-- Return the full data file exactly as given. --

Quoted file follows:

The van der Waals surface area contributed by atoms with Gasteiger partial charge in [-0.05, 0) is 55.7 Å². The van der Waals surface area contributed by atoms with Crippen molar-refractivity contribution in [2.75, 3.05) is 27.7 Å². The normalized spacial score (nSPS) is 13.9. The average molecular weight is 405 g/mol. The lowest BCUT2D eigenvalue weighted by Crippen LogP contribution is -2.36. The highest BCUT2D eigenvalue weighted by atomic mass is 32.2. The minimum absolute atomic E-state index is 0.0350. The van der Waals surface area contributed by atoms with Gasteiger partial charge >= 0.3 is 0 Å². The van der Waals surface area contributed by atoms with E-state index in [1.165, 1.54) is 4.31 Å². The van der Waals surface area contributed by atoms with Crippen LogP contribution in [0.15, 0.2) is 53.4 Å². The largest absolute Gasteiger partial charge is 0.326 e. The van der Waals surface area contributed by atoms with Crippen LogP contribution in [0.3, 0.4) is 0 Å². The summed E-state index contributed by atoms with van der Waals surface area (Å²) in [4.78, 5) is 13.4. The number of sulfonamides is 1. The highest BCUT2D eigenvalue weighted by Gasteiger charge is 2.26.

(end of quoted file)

The van der Waals surface area contributed by atoms with Gasteiger partial charge in [-0.05, 0) is 55.7 Å². The van der Waals surface area contributed by atoms with Crippen molar-refractivity contribution in [2.75, 3.05) is 27.7 Å². The normalized spacial score (nSPS) is 13.9. The average molecular weight is 405 g/mol. The lowest BCUT2D eigenvalue weighted by Crippen LogP contribution is -2.36. The highest BCUT2D eigenvalue weighted by atomic mass is 32.2. The minimum absolute atomic E-state index is 0.0350. The van der Waals surface area contributed by atoms with Gasteiger partial charge >= 0.3 is 0 Å². The van der Waals surface area contributed by atoms with E-state index in [1.165, 1.54) is 4.31 Å². The van der Waals surface area contributed by atoms with Crippen LogP contribution in [0.15, 0.2) is 53.4 Å². The largest absolute Gasteiger partial charge is 0.326 e. The van der Waals surface area contributed by atoms with Crippen LogP contribution in [0.3, 0.4) is 0 Å². The summed E-state index contributed by atoms with van der Waals surface area (Å²) in [4.78, 5) is 13.4. The number of sulfonamides is 1. The highest BCUT2D eigenvalue weighted by Gasteiger charge is 2.26.